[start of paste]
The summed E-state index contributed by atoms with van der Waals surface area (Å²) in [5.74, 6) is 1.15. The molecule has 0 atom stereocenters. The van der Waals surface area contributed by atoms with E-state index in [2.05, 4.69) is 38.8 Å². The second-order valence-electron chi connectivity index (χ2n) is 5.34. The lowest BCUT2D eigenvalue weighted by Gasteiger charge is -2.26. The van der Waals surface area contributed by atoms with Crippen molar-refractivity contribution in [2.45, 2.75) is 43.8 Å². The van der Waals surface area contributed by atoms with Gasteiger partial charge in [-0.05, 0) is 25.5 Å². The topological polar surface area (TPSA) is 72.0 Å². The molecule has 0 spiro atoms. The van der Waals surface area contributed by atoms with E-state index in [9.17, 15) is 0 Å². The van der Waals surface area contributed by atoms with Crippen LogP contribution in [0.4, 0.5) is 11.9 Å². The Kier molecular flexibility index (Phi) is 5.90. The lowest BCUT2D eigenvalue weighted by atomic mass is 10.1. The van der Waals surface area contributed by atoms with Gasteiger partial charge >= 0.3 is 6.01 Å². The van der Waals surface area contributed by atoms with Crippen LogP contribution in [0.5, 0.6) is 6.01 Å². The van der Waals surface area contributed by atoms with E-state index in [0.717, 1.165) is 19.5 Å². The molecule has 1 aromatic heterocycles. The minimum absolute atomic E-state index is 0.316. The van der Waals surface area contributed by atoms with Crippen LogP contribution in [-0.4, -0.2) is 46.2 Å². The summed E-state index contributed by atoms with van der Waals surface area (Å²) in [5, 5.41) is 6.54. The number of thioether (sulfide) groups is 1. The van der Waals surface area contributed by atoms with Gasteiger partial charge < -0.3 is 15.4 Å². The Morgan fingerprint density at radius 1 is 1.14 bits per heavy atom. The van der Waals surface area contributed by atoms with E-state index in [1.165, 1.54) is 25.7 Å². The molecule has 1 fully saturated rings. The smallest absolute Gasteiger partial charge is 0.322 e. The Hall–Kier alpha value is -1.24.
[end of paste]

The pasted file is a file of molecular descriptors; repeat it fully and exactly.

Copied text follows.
The summed E-state index contributed by atoms with van der Waals surface area (Å²) in [5.74, 6) is 1.15. The molecule has 0 atom stereocenters. The van der Waals surface area contributed by atoms with E-state index in [2.05, 4.69) is 38.8 Å². The second-order valence-electron chi connectivity index (χ2n) is 5.34. The lowest BCUT2D eigenvalue weighted by Gasteiger charge is -2.26. The van der Waals surface area contributed by atoms with Crippen molar-refractivity contribution in [2.45, 2.75) is 43.8 Å². The van der Waals surface area contributed by atoms with Gasteiger partial charge in [-0.05, 0) is 25.5 Å². The topological polar surface area (TPSA) is 72.0 Å². The molecule has 0 spiro atoms. The van der Waals surface area contributed by atoms with E-state index in [9.17, 15) is 0 Å². The van der Waals surface area contributed by atoms with Crippen LogP contribution in [0.4, 0.5) is 11.9 Å². The Kier molecular flexibility index (Phi) is 5.90. The lowest BCUT2D eigenvalue weighted by atomic mass is 10.1. The van der Waals surface area contributed by atoms with Gasteiger partial charge >= 0.3 is 6.01 Å². The van der Waals surface area contributed by atoms with Crippen LogP contribution in [0.5, 0.6) is 6.01 Å². The van der Waals surface area contributed by atoms with E-state index in [0.717, 1.165) is 19.5 Å². The molecule has 1 aromatic heterocycles. The minimum absolute atomic E-state index is 0.316. The van der Waals surface area contributed by atoms with Crippen LogP contribution in [-0.4, -0.2) is 46.2 Å². The summed E-state index contributed by atoms with van der Waals surface area (Å²) in [5, 5.41) is 6.54. The number of thioether (sulfide) groups is 1. The van der Waals surface area contributed by atoms with Gasteiger partial charge < -0.3 is 15.4 Å². The Morgan fingerprint density at radius 1 is 1.14 bits per heavy atom. The van der Waals surface area contributed by atoms with E-state index in [1.165, 1.54) is 25.7 Å². The molecule has 1 fully saturated rings. The smallest absolute Gasteiger partial charge is 0.322 e. The Hall–Kier alpha value is -1.24.